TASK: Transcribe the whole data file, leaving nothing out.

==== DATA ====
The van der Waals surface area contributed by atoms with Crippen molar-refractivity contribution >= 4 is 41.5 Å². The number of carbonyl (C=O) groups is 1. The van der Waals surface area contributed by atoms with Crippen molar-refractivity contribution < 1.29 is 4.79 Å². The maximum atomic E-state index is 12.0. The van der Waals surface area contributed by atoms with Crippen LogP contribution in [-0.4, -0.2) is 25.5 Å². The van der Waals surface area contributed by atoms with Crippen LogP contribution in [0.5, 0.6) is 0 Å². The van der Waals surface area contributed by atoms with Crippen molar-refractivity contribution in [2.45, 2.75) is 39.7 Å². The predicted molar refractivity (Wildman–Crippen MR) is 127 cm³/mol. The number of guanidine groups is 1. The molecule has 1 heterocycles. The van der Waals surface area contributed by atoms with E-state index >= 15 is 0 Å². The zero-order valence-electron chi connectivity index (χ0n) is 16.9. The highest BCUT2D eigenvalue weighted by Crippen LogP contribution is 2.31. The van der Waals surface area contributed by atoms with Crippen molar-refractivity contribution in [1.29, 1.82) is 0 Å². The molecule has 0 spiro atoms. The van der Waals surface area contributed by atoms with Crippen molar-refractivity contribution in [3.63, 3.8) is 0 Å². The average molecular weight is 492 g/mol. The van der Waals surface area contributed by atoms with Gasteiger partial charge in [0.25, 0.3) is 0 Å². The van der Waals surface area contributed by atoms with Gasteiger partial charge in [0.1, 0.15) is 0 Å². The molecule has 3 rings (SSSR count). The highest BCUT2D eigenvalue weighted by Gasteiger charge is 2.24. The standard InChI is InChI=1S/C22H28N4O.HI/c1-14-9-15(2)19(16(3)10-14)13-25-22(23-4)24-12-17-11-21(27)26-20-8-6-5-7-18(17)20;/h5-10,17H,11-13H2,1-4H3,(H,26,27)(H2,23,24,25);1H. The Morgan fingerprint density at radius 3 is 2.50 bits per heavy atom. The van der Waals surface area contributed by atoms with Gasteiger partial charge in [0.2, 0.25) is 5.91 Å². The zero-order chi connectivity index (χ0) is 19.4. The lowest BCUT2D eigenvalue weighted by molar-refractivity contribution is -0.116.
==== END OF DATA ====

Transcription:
The van der Waals surface area contributed by atoms with Crippen molar-refractivity contribution >= 4 is 41.5 Å². The number of carbonyl (C=O) groups is 1. The van der Waals surface area contributed by atoms with Crippen molar-refractivity contribution < 1.29 is 4.79 Å². The maximum atomic E-state index is 12.0. The van der Waals surface area contributed by atoms with Crippen LogP contribution in [-0.4, -0.2) is 25.5 Å². The van der Waals surface area contributed by atoms with Crippen LogP contribution in [0.5, 0.6) is 0 Å². The van der Waals surface area contributed by atoms with Crippen molar-refractivity contribution in [2.45, 2.75) is 39.7 Å². The predicted molar refractivity (Wildman–Crippen MR) is 127 cm³/mol. The number of guanidine groups is 1. The molecule has 1 heterocycles. The van der Waals surface area contributed by atoms with E-state index >= 15 is 0 Å². The zero-order valence-electron chi connectivity index (χ0n) is 16.9. The highest BCUT2D eigenvalue weighted by Crippen LogP contribution is 2.31. The van der Waals surface area contributed by atoms with Crippen molar-refractivity contribution in [1.29, 1.82) is 0 Å². The molecule has 0 spiro atoms. The van der Waals surface area contributed by atoms with Crippen molar-refractivity contribution in [3.63, 3.8) is 0 Å². The average molecular weight is 492 g/mol. The van der Waals surface area contributed by atoms with Gasteiger partial charge in [0.25, 0.3) is 0 Å². The van der Waals surface area contributed by atoms with Gasteiger partial charge in [0.1, 0.15) is 0 Å². The molecule has 3 rings (SSSR count). The highest BCUT2D eigenvalue weighted by Gasteiger charge is 2.24. The standard InChI is InChI=1S/C22H28N4O.HI/c1-14-9-15(2)19(16(3)10-14)13-25-22(23-4)24-12-17-11-21(27)26-20-8-6-5-7-18(17)20;/h5-10,17H,11-13H2,1-4H3,(H,26,27)(H2,23,24,25);1H. The Morgan fingerprint density at radius 3 is 2.50 bits per heavy atom. The van der Waals surface area contributed by atoms with Gasteiger partial charge in [0.2, 0.25) is 5.91 Å². The zero-order chi connectivity index (χ0) is 19.4. The lowest BCUT2D eigenvalue weighted by molar-refractivity contribution is -0.116.